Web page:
If you don’t have three to six months of savings built up, consider funneling extra money toward this goal now.
During the pandemic when millions of people lost their jobs, those who had an emergency fund in place experienced that time with less worry and had a cushion. Without an emergency fund, you may face choices like living off high-interest credit cards, pulling money from retirement accounts (and paying early-withdrawal penalties of 10% or more) or postponing monthly payments and incurring late fees which could damage your credit score.
In today’s interest rate environment, keeping your money in a higher-yielding savings account is a welcome change. However, consider prioritizing liquidity and quick access to funds in a pinch over higher interest, as tempting as that could be. Emergency funds should be held in liquid investments, like an interest-bearing bank savings account to provide you fast access to your cash, versus keeping the funds in, for example, a one-year Certificate of Deposit or another investment that could be harder to access immediately.
Step 5: Keep investing to build your wealth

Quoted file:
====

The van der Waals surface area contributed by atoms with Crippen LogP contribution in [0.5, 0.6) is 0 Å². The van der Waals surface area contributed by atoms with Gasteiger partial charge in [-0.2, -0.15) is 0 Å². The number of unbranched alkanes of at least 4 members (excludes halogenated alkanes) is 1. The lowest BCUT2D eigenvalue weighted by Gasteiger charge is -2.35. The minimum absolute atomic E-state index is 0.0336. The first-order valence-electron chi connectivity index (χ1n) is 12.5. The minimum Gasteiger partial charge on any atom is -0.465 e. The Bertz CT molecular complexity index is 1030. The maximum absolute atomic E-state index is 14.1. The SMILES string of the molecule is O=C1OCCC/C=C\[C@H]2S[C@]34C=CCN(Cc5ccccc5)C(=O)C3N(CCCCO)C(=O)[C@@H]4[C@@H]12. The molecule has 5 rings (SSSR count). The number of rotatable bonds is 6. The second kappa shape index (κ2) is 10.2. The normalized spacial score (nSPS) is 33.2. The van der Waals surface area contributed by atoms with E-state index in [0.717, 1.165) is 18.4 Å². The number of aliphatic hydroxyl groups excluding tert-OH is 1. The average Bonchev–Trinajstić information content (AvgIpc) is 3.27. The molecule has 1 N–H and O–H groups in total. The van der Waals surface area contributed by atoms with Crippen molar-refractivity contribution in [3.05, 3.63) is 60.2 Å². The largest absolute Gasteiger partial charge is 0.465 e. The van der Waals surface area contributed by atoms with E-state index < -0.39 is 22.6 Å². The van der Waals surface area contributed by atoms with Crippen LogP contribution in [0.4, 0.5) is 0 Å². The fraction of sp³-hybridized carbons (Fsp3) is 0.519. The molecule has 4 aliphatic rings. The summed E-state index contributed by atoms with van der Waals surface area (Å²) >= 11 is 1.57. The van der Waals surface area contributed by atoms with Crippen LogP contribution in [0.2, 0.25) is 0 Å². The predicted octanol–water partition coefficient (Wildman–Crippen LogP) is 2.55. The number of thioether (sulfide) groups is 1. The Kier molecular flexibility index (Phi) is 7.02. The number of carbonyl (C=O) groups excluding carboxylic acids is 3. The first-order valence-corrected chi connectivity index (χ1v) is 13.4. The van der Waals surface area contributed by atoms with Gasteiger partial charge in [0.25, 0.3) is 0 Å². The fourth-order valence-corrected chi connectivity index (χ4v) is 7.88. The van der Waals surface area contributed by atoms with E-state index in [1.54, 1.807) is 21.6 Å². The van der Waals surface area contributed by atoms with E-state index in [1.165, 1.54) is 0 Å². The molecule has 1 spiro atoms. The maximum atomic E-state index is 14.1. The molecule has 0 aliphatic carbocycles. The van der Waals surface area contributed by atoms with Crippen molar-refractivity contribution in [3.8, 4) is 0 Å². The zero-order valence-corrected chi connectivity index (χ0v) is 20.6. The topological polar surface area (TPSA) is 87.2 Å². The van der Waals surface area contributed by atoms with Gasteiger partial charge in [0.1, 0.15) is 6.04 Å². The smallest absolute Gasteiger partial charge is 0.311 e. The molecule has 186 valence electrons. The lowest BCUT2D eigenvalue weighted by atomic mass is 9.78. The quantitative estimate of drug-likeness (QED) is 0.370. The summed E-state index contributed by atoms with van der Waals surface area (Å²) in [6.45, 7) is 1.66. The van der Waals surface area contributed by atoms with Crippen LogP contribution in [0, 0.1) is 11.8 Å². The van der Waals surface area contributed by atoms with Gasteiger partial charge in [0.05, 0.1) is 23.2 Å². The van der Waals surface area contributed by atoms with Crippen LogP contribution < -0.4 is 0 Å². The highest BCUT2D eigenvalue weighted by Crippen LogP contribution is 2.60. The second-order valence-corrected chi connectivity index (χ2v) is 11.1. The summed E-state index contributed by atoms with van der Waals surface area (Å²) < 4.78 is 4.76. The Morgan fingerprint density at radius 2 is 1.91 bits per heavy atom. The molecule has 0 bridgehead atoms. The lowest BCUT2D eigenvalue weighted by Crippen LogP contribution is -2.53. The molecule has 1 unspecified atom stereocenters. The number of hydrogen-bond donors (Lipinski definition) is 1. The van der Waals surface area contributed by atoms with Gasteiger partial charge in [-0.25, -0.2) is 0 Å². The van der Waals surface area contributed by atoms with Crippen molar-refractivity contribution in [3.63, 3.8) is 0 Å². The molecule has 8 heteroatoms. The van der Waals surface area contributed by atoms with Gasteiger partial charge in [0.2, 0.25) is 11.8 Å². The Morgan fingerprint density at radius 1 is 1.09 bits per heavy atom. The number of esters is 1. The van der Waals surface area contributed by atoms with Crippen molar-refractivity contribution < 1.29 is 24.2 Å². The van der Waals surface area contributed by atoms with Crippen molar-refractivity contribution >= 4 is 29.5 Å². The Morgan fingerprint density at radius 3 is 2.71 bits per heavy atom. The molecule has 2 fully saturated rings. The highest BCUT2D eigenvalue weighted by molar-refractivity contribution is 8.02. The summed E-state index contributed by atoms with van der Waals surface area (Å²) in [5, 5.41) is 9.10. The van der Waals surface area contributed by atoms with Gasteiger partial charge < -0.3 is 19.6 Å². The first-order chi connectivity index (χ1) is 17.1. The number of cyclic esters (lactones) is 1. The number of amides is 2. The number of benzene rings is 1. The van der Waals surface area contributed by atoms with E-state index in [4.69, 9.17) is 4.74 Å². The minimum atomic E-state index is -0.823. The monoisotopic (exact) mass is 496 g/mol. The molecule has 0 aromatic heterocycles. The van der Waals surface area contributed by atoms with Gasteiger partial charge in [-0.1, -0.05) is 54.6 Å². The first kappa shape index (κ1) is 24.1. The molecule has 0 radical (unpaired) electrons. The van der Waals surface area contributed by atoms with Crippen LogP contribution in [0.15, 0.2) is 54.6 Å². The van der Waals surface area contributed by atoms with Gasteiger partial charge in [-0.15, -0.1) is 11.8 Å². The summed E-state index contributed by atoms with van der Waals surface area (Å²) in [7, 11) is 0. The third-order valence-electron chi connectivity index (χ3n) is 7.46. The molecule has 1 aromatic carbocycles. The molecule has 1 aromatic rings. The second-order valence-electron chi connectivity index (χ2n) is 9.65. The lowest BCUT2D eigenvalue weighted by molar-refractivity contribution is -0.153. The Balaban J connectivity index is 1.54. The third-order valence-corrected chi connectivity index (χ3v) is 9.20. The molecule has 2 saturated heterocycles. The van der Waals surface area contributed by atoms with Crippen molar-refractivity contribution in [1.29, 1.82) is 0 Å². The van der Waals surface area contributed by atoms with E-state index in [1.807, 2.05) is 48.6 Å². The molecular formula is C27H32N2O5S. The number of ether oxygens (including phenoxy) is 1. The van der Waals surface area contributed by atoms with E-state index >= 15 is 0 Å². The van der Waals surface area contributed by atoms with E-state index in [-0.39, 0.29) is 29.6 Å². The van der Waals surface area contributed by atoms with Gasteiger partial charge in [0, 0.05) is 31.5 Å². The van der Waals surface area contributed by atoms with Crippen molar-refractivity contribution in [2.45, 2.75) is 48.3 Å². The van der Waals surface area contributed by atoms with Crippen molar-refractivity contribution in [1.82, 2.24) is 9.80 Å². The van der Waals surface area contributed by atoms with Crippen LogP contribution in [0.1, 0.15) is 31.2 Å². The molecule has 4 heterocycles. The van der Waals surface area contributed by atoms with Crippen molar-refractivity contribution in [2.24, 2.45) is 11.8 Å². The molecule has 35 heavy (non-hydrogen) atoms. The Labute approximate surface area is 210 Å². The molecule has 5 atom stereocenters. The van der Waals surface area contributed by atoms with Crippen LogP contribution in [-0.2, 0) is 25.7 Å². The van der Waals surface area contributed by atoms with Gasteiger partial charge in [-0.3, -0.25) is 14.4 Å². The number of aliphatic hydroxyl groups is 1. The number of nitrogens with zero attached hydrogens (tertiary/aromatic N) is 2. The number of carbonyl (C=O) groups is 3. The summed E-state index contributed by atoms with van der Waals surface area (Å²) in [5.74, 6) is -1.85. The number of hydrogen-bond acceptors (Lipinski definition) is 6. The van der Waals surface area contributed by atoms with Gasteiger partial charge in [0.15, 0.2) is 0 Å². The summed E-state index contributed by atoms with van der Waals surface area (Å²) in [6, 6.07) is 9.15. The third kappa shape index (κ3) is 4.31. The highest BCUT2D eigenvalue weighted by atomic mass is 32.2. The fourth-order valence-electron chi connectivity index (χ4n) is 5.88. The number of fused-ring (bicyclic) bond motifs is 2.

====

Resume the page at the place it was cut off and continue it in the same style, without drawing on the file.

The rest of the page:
At this halfway mark in the year—if you discovered “extra money” after you completed your spending plan and have already conquered the first four steps—it’s time to up your investing game. Rely on your personal goals to help you decide what to save and invest for next.
What are your financial goals? Do you want to save for a down payment for a house? Do you want to save for your child’s education? Or are you ready to max out your contribution to your 401(k) and/or IRA? Keep in mind that:
- In 2023, the 401(k) contribution limit stands at $22,500 and if you are 50 or older, you can save an additional $7,500 in catch-up contributions for a total of $30,000.
- The IRA contribution limit totals $6,500 in 2023, with a catch-up contribution for those 50 or over of an additional $1,000.
If you are close to retirement, consider adding an extra payment to your mortgage to help pay down that debt faster.